Trump dismisses climate change role in fires, says Newsom needs to manage forest better

President TrumpDonald TrumpSacha Baron Cohen calls out 'danger of lies, hate and conspiracies' in Golden Globes speech Sorkin uses Abbie Hoffman quote to condemn Capitol violence: Democracy is 'something you do' Ex-Trump aide Pierson planning run for Congress MORE dismissed evidence pointed to by California's governor of climate change's role in the state's continuing wildfires during a Fox News interview on Sunday, blaming the problem once again on poor management of state forests.

The president spoke during the interview with radio host Mark LevinMark Reed LevinTrump to appear on conservative networks in wake of Limbaugh's death Rush Limbaugh dead at 70 Limbaugh falsely says Biden didn't win legitimately while reacting to inauguration MORE about his recent meeting with Gov. Gavin NewsomGavin Newsom'SNL' envisions Fauci as game show host, giving winners vaccines More states follow California's lead on vehicle emissions standards On The Trail: Cuomo and Newsom — a story of two embattled governors MORE (D), with whom Trump said he has a disagreement over the cause of California's record-setting wildfires.

"Honestly, he's been very nice with the words which is good," Trump said of Newsom. "But I said you've got to manage this. It's a management thing. He said, 'no, it's global warming.' I said, 'when the leaves build up and you have a floor of leaves and the trees fall down and you don't remove them because the environmentalists don't want you to touch the tree, within 18 months that tree becomes like a matchstick.' "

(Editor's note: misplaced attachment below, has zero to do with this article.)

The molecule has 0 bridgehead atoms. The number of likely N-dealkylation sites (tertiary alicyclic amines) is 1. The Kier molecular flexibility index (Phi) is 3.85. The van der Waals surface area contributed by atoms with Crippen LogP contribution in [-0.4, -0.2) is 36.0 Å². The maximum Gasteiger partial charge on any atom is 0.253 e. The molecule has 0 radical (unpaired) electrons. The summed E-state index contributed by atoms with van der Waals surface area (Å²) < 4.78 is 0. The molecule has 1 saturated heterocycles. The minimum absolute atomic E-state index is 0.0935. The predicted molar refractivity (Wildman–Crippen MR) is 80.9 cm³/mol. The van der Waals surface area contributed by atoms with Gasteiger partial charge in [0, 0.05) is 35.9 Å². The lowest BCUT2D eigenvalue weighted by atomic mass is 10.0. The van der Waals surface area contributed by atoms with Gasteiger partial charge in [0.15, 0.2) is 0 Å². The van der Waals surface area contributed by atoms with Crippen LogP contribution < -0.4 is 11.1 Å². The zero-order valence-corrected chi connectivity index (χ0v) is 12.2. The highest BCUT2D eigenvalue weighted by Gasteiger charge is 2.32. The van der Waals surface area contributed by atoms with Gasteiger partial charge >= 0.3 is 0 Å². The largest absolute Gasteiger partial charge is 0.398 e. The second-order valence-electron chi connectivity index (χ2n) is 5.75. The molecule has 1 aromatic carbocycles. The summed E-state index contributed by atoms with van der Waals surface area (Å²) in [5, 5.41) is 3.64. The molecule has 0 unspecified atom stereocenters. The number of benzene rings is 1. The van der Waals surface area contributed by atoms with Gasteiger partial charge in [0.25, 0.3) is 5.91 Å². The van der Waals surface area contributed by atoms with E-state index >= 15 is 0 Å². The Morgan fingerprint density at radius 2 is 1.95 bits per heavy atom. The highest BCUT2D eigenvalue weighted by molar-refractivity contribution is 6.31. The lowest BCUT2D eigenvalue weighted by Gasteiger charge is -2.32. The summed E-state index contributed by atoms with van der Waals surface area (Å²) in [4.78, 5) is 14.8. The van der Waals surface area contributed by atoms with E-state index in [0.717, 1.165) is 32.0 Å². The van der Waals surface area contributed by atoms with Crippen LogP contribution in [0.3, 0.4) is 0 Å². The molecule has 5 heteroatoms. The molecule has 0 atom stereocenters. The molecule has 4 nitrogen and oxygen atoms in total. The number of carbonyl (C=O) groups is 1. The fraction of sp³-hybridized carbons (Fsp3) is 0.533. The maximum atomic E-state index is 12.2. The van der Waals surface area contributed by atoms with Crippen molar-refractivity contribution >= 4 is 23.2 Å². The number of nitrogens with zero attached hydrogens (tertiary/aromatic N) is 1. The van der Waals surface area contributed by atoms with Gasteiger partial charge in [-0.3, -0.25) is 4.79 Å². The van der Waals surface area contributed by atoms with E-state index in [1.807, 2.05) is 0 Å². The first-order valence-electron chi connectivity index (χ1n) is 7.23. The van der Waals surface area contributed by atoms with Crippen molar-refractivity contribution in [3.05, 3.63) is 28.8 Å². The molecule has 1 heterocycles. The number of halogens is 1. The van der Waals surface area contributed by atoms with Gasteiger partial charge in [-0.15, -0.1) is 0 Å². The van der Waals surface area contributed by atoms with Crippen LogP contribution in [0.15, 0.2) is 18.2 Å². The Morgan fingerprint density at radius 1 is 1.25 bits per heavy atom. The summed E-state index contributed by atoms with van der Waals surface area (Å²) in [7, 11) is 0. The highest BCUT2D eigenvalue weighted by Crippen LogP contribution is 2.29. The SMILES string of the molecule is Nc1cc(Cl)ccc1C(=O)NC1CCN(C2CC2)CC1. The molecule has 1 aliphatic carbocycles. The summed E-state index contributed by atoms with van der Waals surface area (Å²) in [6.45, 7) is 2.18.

"I meet with foreign leaders of countries, and they have an expression, 'Sir, we are a forest nation.' But they say, 'we have trees that are far more explosive than the trees in California. We don't understand how a thing like that can happen.' You have to manage your forest," Trump continued.

The president went on during the interview to attack California over its water management policies, which he blamed on efforts to protect the delta smelt, an endangered fish native to the region, which his administration has rolled back efforts to protect.


California has been the site of record-setting wildfires for months, with one fire known as the August Complex currently less than half contained and already the largest fire recorded in state history.

Evacuation orders are affecting residents across three states as fires burn as far north as Washington and as far south as Los Angeles County.

Trump has a history of deflecting links between the wildfires and rising average temperatures in California as well as dry weather conditions that scientists say are exacerbated by climate change; he has for years insisted that wildfires could be avoided with greater debris management efforts by state officials.